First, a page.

[1] It therefore appears that a mere statement by way of answer to a complaint in a creditor's suit against the partnership, where one claims and believes he has become a limited partner, is not in and of itself sufficient as a matter of law to avoid liability under Corporations Code, section 15511, supra, where the evidence is in conflict as to whether his belief was erroneous or whether he acted "in good faith."

In referring to this section, there is recognized authority indicating that "good faith" in this respect is a necessary element. See 3 Witkin, Summary of California Law, 2295, section 38, where it is said: "The act, however, contains an escape provision for one who acts mistakenly but in good faith." (Italics ours.)

This indicates, as we conclude, that the question of good faith does become involved in applying the section; otherwise it would truly amount to an "escape provision" for those acting in bad faith and with an intent to defraud creditors of a so-called limited partnership which was, in fact, operating as a general partnership. In Rathke v. Griffith, 36 Wn.2d 394 [218 P.2d 757, 18 A.L.R.2d 1349], where the defendant attempted to become a limited partner in a partnership which was defectively organized, he sought to apply this section. The facts there show no possible lack of good faith and the section was properly applied. See also Giles v. Vette, 263 U.S. 553 [44 S. Ct. 157, 68 L.Ed 441]; 18 A.L.R.2d 1360.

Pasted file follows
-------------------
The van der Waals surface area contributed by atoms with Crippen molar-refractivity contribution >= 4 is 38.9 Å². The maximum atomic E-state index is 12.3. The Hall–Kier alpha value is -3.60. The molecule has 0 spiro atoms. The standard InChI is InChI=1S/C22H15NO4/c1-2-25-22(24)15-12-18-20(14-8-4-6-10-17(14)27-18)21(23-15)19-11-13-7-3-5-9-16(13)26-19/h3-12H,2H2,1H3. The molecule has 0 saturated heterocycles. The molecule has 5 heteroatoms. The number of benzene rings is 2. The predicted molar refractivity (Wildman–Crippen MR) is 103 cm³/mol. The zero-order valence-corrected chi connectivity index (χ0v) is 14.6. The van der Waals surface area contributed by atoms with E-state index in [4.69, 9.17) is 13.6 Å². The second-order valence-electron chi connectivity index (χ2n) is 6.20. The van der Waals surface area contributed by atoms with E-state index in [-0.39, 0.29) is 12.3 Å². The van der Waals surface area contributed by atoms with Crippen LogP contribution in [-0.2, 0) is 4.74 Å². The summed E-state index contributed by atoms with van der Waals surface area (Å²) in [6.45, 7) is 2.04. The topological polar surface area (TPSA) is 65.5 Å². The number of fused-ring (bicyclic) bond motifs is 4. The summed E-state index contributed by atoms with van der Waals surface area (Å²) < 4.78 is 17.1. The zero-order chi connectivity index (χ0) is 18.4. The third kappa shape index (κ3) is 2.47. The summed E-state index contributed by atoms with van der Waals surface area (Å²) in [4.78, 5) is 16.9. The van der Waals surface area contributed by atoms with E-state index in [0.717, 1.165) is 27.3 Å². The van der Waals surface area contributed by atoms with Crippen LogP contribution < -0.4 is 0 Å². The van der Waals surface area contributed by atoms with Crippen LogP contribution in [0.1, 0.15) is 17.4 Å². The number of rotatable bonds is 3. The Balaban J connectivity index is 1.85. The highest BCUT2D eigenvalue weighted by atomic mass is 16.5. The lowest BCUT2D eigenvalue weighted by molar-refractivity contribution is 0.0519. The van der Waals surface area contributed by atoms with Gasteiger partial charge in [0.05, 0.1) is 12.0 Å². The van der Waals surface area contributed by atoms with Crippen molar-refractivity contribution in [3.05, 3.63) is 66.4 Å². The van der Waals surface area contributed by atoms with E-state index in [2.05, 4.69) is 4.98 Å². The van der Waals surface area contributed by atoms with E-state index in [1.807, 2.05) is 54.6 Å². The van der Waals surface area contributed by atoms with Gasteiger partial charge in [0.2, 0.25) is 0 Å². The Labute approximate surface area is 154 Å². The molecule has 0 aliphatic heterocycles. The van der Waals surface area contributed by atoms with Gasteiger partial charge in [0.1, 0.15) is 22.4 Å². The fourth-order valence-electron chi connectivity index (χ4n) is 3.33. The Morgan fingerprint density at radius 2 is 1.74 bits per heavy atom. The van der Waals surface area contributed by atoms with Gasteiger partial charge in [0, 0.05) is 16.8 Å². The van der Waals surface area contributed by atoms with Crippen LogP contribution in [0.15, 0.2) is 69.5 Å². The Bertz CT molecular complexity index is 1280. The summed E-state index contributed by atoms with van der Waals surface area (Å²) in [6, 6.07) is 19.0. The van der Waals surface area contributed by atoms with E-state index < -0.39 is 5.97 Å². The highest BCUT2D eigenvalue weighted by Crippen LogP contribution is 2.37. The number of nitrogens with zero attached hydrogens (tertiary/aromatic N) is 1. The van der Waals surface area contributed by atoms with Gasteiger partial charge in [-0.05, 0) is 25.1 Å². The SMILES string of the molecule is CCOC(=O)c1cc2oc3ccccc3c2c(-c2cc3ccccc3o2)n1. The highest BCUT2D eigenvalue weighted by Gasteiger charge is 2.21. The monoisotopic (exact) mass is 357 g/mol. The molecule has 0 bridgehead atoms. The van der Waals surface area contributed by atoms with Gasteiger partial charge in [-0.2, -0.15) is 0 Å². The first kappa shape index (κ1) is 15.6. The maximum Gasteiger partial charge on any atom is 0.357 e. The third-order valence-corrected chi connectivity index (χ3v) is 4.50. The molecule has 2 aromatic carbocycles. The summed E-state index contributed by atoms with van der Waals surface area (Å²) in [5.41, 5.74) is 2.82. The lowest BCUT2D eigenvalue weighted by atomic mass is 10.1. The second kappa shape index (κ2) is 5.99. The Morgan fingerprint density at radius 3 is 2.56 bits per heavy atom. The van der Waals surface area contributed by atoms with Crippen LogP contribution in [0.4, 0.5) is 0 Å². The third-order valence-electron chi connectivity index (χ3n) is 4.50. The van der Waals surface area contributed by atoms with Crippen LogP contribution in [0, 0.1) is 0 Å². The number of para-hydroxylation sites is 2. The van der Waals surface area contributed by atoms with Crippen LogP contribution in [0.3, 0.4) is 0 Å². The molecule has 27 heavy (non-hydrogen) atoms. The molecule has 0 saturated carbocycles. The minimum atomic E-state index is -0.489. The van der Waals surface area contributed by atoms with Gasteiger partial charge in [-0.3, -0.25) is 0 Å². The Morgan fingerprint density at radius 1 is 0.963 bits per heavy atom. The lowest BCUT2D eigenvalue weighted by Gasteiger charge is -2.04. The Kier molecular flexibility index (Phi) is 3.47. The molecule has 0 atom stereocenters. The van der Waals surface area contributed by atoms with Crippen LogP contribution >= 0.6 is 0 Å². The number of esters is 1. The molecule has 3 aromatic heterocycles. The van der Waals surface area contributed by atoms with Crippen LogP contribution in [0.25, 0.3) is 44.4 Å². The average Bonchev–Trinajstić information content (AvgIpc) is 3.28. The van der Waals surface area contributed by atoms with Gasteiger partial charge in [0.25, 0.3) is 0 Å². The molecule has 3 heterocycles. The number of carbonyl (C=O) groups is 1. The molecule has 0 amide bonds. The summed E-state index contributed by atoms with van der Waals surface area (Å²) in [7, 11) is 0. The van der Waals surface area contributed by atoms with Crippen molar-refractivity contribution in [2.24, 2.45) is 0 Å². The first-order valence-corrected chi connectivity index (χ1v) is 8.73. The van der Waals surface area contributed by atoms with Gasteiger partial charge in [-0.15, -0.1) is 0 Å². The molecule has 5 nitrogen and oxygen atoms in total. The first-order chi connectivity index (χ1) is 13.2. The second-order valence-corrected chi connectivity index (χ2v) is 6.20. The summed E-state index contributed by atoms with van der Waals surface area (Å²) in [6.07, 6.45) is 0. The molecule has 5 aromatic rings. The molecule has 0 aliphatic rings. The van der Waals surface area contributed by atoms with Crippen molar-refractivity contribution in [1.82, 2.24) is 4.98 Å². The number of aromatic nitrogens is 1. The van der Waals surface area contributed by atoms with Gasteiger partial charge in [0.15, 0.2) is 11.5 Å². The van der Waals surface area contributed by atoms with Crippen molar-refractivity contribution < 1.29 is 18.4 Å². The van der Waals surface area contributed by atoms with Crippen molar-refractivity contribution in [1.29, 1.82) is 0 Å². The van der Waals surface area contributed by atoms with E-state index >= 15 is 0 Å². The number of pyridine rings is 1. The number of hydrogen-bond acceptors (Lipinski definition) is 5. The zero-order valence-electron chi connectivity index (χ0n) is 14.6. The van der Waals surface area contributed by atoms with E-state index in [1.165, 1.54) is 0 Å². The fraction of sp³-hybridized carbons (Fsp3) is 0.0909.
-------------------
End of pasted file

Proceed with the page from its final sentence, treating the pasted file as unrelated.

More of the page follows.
[2a] Considering the facts here alleged and considered by the trial court in granting the summary judgment, it appears that defendant, on May 5, 1958, executed a certificate of doing business under a fictitious trade name, to wit, C & L Construction Company, Ltd., under Civil Code, section 2466. Nowhere in the certificate does respondent refer to himself as a limited partner. It was not filed until June 23, 1958, and not published until June 24, 1958, in a newspaper of general circulation. It recites that he, one of the undersigned, certifies that he is conducting a real estate development business under that fictitious name.

In West Side Trust Co. v. Gascoigne, 39 N.J. Super. 467 [121 A.2d 441, 442], it was held that filing of business name certificate constituted a representation of partnership "in a public manner" within purview of uniform partnership law section rendering person consenting to such representation liable to one giving credit on faith thereof. [3] See also Hunter v. Croysdill, 169 Cal. App. 2d 307, 316 [337 P.2d 174], [191 Cal. App. 2d 864] where it was held that Civil Code, section 2466, relating to the filing and publishing of a certificate of fictitious name: